Cannabis Legality - A Mid-Year Update (2021)

Cannabis Legality - A Mid-Year Update (2021)

We’re a little over the halfway point of the year where everyone emerged from quarantine ready to turn the party up and get back to living some sense of normalcy after a roller coaster year of Covid, elections, and push after push for improved civil rights. As some, in fact, the majority now argue, cannabis fits comfortably into that civil rights category. For nearly 100 years now, the subject of legal cannabis (both medically and recreationally) has been the punching bag for a sundry of poorly structured, illogical, and oftentimes racist “arguments”, preventing not only adults from consuming what has shown to be a relatively safe compound in their free time, but keeping the medical benefits of this naturally occurring plant from the hands of those who need it, including very sick children in some cases. Let’s take a look at cannabis legality in our mid-year update.

United We Stand…?

Unless you’ve been living under a rock for the past 20 years, you are likely well aware that even though we call ourselves the United States, there’s very little unification when it comes to cannabis legalization. Each state has taken upon itself the decision of legalizing cannabis in some capacity, or in the case of about 14 states, living in the past and not legalizing at all. 
At the time of writing, there are 36 states in the US which have decided to implement cannabis in a medical capacity. This means that these states all recognize the medical potential that cannabis brings to the table as well as the outrageously false foundation that cannabis prohibition and the failed war on drugs were originally built on. Additionally, 19 of these 36 states recognize the recreational or adult-use aspect of cannabis and have created programs allowing most adults to come out of hiding to enjoy their weed with the rest of the modernized world without the fear of a potentially life-ruining (or as things seem to go these days, life-ending) rendezvous with the strong arm of the law.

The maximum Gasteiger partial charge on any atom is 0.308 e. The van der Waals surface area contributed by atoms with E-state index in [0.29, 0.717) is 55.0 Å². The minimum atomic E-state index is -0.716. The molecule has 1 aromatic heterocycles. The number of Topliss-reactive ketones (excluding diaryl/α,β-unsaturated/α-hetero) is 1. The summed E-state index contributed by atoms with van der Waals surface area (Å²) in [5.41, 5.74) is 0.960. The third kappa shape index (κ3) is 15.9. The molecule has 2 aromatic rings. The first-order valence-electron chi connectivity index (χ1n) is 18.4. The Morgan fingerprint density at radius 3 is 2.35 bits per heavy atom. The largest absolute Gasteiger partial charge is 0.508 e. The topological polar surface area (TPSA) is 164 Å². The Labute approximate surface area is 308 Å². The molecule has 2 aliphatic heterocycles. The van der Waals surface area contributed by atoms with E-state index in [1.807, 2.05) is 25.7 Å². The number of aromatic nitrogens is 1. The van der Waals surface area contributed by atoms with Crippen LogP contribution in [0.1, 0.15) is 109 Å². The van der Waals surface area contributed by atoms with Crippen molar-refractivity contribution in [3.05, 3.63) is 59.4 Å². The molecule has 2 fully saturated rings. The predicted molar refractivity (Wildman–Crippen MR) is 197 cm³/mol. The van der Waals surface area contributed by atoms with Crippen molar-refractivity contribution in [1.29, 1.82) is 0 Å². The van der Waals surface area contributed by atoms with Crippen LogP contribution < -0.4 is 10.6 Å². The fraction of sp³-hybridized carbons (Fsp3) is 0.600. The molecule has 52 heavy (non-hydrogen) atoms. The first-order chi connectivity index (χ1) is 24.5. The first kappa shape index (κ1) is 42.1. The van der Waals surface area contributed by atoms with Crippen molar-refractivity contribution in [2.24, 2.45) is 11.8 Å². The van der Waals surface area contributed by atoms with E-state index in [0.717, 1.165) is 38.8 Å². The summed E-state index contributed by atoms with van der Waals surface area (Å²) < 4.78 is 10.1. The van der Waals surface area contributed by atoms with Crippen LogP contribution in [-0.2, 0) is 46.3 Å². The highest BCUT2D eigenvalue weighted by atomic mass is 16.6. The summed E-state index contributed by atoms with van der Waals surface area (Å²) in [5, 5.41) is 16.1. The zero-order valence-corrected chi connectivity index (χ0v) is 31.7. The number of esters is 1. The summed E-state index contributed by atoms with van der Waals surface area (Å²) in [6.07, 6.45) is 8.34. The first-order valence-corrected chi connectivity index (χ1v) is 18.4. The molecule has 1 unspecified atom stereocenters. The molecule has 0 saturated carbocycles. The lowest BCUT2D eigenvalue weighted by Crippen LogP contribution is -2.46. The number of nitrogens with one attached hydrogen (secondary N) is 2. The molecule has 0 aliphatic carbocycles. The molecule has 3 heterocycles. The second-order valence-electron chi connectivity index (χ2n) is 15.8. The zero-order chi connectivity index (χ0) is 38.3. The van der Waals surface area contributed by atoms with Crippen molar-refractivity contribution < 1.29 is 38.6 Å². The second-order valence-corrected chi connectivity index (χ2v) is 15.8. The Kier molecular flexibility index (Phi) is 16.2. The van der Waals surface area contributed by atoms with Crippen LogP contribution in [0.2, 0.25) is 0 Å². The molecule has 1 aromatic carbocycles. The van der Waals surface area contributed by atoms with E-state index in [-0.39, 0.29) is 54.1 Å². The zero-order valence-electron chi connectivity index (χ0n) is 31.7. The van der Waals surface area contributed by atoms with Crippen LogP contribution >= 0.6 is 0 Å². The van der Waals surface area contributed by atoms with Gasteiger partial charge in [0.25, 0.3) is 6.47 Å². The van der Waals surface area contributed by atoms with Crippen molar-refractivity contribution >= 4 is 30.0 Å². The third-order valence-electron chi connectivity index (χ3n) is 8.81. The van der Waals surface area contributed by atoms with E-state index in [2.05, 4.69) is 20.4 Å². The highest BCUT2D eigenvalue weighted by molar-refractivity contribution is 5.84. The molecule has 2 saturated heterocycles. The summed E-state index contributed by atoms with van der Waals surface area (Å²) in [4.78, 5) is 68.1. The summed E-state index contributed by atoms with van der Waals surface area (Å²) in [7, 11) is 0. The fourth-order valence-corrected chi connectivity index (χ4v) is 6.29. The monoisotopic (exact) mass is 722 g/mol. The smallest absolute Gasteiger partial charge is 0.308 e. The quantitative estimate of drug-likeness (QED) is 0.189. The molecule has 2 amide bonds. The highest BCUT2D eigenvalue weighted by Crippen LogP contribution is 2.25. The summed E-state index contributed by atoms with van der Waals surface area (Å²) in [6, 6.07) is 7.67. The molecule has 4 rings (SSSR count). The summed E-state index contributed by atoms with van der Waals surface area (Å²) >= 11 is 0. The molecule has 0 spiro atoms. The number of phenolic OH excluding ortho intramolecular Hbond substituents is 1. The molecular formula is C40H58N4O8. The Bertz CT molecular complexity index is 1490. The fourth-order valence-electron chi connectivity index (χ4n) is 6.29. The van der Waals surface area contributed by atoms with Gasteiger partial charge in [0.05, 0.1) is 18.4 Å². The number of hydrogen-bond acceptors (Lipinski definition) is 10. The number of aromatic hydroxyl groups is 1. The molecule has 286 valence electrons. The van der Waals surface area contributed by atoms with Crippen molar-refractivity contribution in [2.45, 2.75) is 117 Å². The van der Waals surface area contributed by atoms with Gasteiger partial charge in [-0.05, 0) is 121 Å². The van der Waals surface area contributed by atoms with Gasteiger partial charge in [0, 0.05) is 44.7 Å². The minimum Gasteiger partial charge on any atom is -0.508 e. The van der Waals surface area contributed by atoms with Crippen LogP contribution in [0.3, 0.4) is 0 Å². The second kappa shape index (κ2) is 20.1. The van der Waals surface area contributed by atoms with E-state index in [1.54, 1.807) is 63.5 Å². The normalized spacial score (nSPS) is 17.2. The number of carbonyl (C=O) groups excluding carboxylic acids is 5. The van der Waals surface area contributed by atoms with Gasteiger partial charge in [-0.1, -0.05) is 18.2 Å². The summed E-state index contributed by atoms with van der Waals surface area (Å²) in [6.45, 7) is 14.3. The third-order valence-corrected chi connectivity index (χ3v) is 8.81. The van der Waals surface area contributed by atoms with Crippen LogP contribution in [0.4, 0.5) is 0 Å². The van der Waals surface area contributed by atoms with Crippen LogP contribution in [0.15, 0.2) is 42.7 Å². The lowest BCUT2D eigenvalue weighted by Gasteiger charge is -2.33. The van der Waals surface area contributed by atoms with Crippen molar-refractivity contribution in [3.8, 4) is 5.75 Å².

Slowly, but surely the tides are turning in favor of those who support cannabis legalization. On a federal level, proponents have been a little disappointed so far this year. Senate Majority Leader, Chuck Schumer has become the focus of countless memes given his promises of federal cannabis reform that is “happening soon”. Federally, there has been little to no progress and when questioned, Schumer continues to tout the same old “it’s happening soon” narrative. Additionally, on the federal level, cannabis proponents have also found themselves sorely disappointed in the Biden administration’s approach to not only the lack of promised cannabis reform, but also how the admin is treating cannabis in general. Cannabis advocates haven’t been very pleased with the administration’s handling of cannabis reform ever since five White House staffers were suspended or placed on remote work roles after admitting during background checks that they have a history of cannabis use. Fortunately, things are still progressing on a state level. Let’s take a look at the newest members of the club.

New York

The east coast domino that everyone has been patiently waiting to fall. As of March 31